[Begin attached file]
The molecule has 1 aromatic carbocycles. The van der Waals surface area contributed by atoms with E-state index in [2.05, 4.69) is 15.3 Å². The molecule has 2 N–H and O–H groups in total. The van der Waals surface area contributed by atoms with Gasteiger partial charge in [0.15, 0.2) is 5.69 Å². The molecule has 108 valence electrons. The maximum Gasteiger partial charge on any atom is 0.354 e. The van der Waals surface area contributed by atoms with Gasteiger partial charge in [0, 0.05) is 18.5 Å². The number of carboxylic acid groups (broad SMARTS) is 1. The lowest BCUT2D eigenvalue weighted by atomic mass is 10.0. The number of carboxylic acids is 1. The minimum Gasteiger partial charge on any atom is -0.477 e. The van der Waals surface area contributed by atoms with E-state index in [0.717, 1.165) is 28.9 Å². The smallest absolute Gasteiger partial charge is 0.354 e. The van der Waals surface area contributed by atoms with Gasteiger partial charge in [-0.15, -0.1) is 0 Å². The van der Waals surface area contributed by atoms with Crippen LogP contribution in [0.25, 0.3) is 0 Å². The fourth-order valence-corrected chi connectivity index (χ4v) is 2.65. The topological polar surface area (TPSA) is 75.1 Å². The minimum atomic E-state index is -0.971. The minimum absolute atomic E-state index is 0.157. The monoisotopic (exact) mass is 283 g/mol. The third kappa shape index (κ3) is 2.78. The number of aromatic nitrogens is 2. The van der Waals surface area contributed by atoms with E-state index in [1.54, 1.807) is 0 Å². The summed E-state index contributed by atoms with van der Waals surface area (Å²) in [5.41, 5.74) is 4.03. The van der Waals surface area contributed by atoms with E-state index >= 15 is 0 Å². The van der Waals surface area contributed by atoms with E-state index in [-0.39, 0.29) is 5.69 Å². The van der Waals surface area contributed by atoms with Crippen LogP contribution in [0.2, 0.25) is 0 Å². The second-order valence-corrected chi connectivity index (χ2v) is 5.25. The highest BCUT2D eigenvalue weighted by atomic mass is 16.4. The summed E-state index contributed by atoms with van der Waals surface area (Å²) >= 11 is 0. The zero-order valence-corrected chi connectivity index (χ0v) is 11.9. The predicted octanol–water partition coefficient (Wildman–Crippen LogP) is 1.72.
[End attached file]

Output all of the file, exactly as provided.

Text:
The molecule has 1 aromatic carbocycles. The van der Waals surface area contributed by atoms with E-state index in [2.05, 4.69) is 15.3 Å². The molecule has 2 N–H and O–H groups in total. The van der Waals surface area contributed by atoms with Gasteiger partial charge in [0.15, 0.2) is 5.69 Å². The molecule has 108 valence electrons. The maximum Gasteiger partial charge on any atom is 0.354 e. The van der Waals surface area contributed by atoms with Gasteiger partial charge in [0, 0.05) is 18.5 Å². The number of carboxylic acid groups (broad SMARTS) is 1. The lowest BCUT2D eigenvalue weighted by atomic mass is 10.0. The number of carboxylic acids is 1. The minimum Gasteiger partial charge on any atom is -0.477 e. The van der Waals surface area contributed by atoms with E-state index in [0.717, 1.165) is 28.9 Å². The smallest absolute Gasteiger partial charge is 0.354 e. The van der Waals surface area contributed by atoms with Gasteiger partial charge in [-0.15, -0.1) is 0 Å². The van der Waals surface area contributed by atoms with Crippen LogP contribution in [0.25, 0.3) is 0 Å². The fourth-order valence-corrected chi connectivity index (χ4v) is 2.65. The topological polar surface area (TPSA) is 75.1 Å². The minimum atomic E-state index is -0.971. The minimum absolute atomic E-state index is 0.157. The monoisotopic (exact) mass is 283 g/mol. The third kappa shape index (κ3) is 2.78. The number of aromatic nitrogens is 2. The van der Waals surface area contributed by atoms with E-state index in [1.54, 1.807) is 0 Å². The summed E-state index contributed by atoms with van der Waals surface area (Å²) in [5.41, 5.74) is 4.03. The van der Waals surface area contributed by atoms with E-state index >= 15 is 0 Å². The van der Waals surface area contributed by atoms with E-state index in [-0.39, 0.29) is 5.69 Å². The van der Waals surface area contributed by atoms with Crippen LogP contribution in [0.2, 0.25) is 0 Å². The second-order valence-corrected chi connectivity index (χ2v) is 5.25. The highest BCUT2D eigenvalue weighted by atomic mass is 16.4. The summed E-state index contributed by atoms with van der Waals surface area (Å²) >= 11 is 0. The zero-order valence-corrected chi connectivity index (χ0v) is 11.9. The predicted octanol–water partition coefficient (Wildman–Crippen LogP) is 1.72.